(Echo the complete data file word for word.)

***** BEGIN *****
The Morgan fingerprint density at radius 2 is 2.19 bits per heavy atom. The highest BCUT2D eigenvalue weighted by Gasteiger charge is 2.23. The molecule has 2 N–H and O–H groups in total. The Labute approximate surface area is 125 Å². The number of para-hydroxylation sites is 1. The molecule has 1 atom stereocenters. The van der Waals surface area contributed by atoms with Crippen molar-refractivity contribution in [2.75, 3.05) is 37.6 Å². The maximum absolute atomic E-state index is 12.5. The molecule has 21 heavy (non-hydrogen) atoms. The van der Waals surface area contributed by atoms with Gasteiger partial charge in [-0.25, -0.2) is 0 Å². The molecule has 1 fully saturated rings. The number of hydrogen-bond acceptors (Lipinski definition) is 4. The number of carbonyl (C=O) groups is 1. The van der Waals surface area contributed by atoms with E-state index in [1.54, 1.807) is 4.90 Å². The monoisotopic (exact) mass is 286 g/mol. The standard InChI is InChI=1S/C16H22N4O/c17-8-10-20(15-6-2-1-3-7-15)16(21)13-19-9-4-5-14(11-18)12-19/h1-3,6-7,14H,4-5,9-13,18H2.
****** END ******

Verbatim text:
The Morgan fingerprint density at radius 2 is 2.19 bits per heavy atom. The highest BCUT2D eigenvalue weighted by Gasteiger charge is 2.23. The molecule has 2 N–H and O–H groups in total. The Labute approximate surface area is 125 Å². The number of para-hydroxylation sites is 1. The molecule has 1 atom stereocenters. The van der Waals surface area contributed by atoms with Crippen molar-refractivity contribution in [2.75, 3.05) is 37.6 Å². The maximum absolute atomic E-state index is 12.5. The molecule has 21 heavy (non-hydrogen) atoms. The van der Waals surface area contributed by atoms with Gasteiger partial charge in [-0.25, -0.2) is 0 Å². The molecule has 1 fully saturated rings. The number of hydrogen-bond acceptors (Lipinski definition) is 4. The number of carbonyl (C=O) groups is 1. The van der Waals surface area contributed by atoms with E-state index in [1.54, 1.807) is 4.90 Å². The monoisotopic (exact) mass is 286 g/mol. The standard InChI is InChI=1S/C16H22N4O/c17-8-10-20(15-6-2-1-3-7-15)16(21)13-19-9-4-5-14(11-18)12-19/h1-3,6-7,14H,4-5,9-13,18H2.